Hawkmoth Leather Co. – ‘Natural’ belt review

A few years back I was introduced to British oak bark leather through Tender Co.’s line of belts. Since then I have had the good fortune to explore belt projects based on J & FJ Baker tannery’s natural oak bark tanned leather with a couple of talented British leather craftsmen, creating unique belts that are the perfect companions for raw selvedge denim.

When I saw that Tom at Hawkmoth Leather Co. was using this leather as the basis for his line of hand-made belts, I was instantly intrigued. Not only is oak bark leather difficult to work with, due in part to its density, thickness and strong fibres, but also the traditional saddlery techniques required are no mere party tricks.

Working out of Sussex, Tom Sanderson has been practising leather crafting for a few years now, and recently launched Hawkmoth Leather Co. to showcase his gallery of belt styles, each taking inspiration from a wide study of stylistic icons, ranging from traditional English saddlery aesthetics to the belt n’ holster styles of the old American West.

Reviewed here is Hawkmoth’s ‘Natural’ belt, in russet colour (natural oak bark leather), with no finishing applied to the leather itself. Keep in mind that Tom offers wax finishing as well as layered hand-dyeing for Hawkmoth belts.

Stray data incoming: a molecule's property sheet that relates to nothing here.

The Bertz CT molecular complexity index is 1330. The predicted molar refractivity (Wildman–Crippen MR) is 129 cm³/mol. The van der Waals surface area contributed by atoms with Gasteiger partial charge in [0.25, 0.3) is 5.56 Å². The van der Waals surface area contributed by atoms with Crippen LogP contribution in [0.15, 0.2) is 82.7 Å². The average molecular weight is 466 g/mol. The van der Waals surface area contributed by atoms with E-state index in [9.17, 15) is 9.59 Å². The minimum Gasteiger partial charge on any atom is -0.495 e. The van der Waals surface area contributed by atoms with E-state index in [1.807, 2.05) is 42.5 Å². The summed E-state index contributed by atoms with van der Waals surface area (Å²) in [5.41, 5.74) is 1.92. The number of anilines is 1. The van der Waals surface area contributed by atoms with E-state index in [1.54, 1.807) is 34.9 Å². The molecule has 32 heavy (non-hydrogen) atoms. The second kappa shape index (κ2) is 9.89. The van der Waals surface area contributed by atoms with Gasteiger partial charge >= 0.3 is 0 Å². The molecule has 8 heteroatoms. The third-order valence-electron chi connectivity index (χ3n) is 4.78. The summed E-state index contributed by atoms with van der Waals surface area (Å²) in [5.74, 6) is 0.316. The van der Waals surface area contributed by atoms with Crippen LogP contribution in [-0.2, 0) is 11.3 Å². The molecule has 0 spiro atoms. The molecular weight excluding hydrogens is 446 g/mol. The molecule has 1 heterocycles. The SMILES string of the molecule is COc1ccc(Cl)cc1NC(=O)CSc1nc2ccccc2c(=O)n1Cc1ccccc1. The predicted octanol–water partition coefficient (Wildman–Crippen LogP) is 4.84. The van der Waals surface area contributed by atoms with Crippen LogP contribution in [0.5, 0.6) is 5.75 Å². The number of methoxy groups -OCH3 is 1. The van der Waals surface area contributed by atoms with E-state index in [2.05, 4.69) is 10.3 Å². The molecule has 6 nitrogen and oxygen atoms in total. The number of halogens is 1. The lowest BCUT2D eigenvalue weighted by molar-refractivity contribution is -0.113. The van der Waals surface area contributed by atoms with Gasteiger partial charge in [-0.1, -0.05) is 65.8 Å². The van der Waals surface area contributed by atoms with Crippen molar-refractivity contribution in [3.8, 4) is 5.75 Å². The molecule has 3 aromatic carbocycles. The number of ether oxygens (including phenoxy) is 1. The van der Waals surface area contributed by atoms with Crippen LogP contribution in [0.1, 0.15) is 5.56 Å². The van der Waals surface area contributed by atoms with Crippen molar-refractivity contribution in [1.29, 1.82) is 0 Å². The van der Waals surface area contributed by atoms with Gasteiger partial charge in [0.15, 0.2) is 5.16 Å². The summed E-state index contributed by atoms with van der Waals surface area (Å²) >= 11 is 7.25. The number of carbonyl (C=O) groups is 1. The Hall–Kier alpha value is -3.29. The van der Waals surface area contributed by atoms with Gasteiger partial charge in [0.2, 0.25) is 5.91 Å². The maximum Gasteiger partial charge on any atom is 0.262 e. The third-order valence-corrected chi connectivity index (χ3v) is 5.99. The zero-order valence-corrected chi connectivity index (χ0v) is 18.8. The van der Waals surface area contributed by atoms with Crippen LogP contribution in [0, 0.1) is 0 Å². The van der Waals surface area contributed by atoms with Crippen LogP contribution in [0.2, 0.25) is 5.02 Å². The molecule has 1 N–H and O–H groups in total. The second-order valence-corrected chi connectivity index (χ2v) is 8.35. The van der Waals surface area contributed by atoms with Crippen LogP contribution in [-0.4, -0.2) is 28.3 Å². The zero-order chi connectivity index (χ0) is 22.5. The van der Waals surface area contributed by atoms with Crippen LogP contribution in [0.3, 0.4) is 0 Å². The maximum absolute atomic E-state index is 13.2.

Firstly, I have to say that I’ve never owned a belt that’s as nicely packaged as this. Hawkmoth’s belts come in a very nice belt pouch, made by Tom with military canvas and parachute webbing, and it has a leather handle too!

I feel like the pouch could have been it’s own product, but it’s just the packaging, the goody is inside! The vintage style design is based on old military canteen holders.

The handle was added so that the pouch could be hung on a wall, if desired.


Long-time readers of my blog will have no doubt read about my love of Baker’s oak bark tanned leather multiple times over the years. Really, for the serious leather enthusiast, English oak bark tanned leather needs no introduction, and is a must have in your collection of leather goods – I would go so far as to say that one’s understanding of vegetable tanned leathers remains incomplete if one hasn’t experienced a slow-tanned bark leather.

There are only a handful of tanneries left in the world that slow-tan leather, and J & FJ Baker is the last tannery left in England which still practises the ancient method of oak bark tannage. At the Baker tannery, it takes on average 18 months for cattlehide to be made into oak bark leather, with the actual pit tanning of the hides occurring over at least 12 months and 1 day. Each hide progresses through pits with increasing levels of oak tannins, up to a maximum of 72 pits for leather which is intended for shoe soles. So, this leather that you see on the Natural belt spends at least one year in the tannin pits – far longer than any other vegetable tanned leather, which usually spends only 2 to 6 weeks in tanning drums. There is no acute physical disturbance or heavy chemical agitation, unlike modern vegetable drum-tannage, and the resulting leather is closer to natural perfection than any other.